Elaine Ng Reluctant to Let Go of Rebellious Daughter Etta Ng

By on May 10, 2016 in NEWS

Elaine Ng Reluctant to Let Go of Rebellious Daughter Etta Ng

Single mother Elaine Ng (吳綺莉) has been through many trials concerning her teenage daughter, Etta Ng (吳卓林), such as actor Jackie Chan’s (成龍) refusal to acknowledge his paternity and the accusation against Elaine of child abuse last year. However, Elaine remains optimistic about her role as a mother, even though 16-year-old Etta has entered into the teenage stage of rebellion.

Elaine recently shared that she is constantly thinking of how she can be a better mother who is also liked by her daughter. She admitted that it was not until the child abuse accusation last March that she realized Etta had grown up.

“For many years, I used the traditional method to teach her – she must listen to whatever I say,” explained Elaine. “When she was little, she would accept this, but after growing up, she rebelled.”

Though Elaine and her daughter have been reconciled following the child abuse incident, there are still times when conflicts arise. For instance, Etta recently developed the desire to eat nothing but instant noodles for every meal. When Elaine insisted she eat something different for dinner at least, Etta responded by refusing to eat at all. After an hour of confrontation, she finally relented.

Despite the hardships of being a single mother, Elaine maintains an optimistic attitude. “Everyone has difficulties,” she said. “You just have to see where these difficulties lie…. A lot of people have it worse off than I do.”

“I Want to Hold on to Her for Two More Years”

Because Elaine was not close with her family members when growing up, she considers it even more important to have a good relationship with her own daughter. “If the mother-daughter relationship isn’t right, I will be very sad,” she remarked. “You can have a falling out with friends, and you can divorce your husband if he isn’t right, but no parent will break off a relationship with her child.”

In an attempt to communicate more with her daughter, Elaine often shares stories about herself, even at the risk of Etta finding her long-winded. “Perhaps in her rebellious stage right now, she might think I’m mean,” said Elaine, “but at least she is still willing to talk to me.”

Unlike the typical tiger mom, Elaine is eager to foster Etta’s interests, which have ranged from veterinary work to computers to filmmaking to making cakes: “The last time we talked about this, I told [Etta], ‘Simpler is better. Don’t overthink it. When you leave this world, what do you want to leave behind? The most important thing is happiness. Don’t have any regrets!’’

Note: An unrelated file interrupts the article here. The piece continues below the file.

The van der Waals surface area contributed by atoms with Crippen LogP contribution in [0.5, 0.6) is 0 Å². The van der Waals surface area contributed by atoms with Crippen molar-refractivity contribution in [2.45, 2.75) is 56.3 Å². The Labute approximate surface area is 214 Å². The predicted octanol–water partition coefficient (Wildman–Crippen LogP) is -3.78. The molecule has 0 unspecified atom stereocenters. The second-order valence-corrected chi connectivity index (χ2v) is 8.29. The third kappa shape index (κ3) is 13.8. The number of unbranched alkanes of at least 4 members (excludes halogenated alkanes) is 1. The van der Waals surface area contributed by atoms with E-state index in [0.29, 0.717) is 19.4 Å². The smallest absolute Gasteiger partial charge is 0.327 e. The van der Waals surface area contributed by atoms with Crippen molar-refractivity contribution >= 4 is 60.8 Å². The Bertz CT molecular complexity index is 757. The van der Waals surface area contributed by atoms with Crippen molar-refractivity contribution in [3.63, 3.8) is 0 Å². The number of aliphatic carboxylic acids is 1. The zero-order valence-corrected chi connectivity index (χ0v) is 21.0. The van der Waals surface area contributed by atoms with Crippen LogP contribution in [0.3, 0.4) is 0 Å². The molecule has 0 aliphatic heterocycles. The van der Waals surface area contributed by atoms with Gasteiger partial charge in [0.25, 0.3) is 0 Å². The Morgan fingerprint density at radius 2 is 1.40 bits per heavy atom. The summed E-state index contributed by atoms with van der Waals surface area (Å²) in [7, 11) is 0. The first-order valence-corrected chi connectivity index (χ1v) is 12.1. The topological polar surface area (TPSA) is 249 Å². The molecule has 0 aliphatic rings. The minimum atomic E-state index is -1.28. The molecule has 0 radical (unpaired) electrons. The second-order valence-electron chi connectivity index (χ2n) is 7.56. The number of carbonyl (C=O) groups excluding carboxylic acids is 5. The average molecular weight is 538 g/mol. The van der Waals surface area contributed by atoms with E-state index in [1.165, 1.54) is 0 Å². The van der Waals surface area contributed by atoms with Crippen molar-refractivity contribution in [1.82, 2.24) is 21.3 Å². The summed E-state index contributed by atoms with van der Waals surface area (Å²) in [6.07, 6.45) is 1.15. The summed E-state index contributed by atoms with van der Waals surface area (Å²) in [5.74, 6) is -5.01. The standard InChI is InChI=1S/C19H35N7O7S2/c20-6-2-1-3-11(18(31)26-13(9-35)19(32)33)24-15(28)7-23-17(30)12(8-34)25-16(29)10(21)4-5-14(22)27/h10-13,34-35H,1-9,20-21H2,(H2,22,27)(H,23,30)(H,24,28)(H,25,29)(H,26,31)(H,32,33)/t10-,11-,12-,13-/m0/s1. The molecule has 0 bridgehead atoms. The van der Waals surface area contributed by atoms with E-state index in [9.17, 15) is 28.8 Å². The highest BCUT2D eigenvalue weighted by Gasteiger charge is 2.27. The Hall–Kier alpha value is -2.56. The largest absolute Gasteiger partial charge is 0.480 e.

Elaine also revealed that even though she had previously considered sending Etta overseas to continue her studies, she is holding off on those plans for now. “It’s still too early to talk about studying abroad,” she said, “and I’m reluctant to let her leave my side right now. With her personality, she won’t come back after going abroad, so I want to hold on to her for two more years.”

Source: Sina.com

This article is written by Joanna for JayneStars.com.

13 comments to Elaine Ng Reluctant to Let Go of Rebellious Daughter Etta Ng

  1. jessehsuan says:

    Elaine seems like an understanding and sweet mother. Hope she will find someone nice soon so it wont be too lonely after Etta leaves.

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  2. happybi says:

    Elaine have good intention but one should never treat their kids like a friend. I’m sorry to say this but if instant noodle was the only thing she wanted to eat then that is a problem. And if she plan to not eat after being spoken to… Well she can just not eat. When one is hungry, then they will eat whatever was put in front of them. If the kids doesn’t understand that she is working hard to support the family and she still act up. The constant giving is not going to help the child. All the giving and playing nice will only harm the child at the end. When will she grow up? How will she face reality? All I can say is… Good luck. She is going to need it. Feel bad for her.

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    • coralie replied:

      @happybi Righttt?! Tough love. That’s how it should be. My mom’s the same way. My sister is picky with food and eats nothing but junk food most days. She doesn’t like eating anything else. And instead of fighting with my sister about it or restricting her food, my mom gives in. As bad as it sounds, I tell my mom that if she starves my sis enough, she will eat anything on the table. I told myself that if I have kids one day, there’ll be none of this spoiling. Being nice to kids just enables them to walk all over you. I’ve seen it with my sisters and some days I’m ashamed to admit, I’m like that too. I’m blessed and so are my sisters in this regard, but I can see how this imbalance can ruin our sense of independence and cause a disrespectful rift between ourselves and my mom.

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      • happybi replied:

        @coralie I do feel bad for her because not only is she a single Mom but she had her daughter because of an affair. And Jackie is a major a$$ in my opinion but she should have made better choices.

        I find that today society is too soft on their kids. It makes them rude, disrespectful and have this entitlement attitude that annoys the crap out of me! Babying them won’t do them a favor. It will just make them fail in life as once they start working and can’t deal with the stress, what’s going to happen? Can’t support them forever! Just crazy.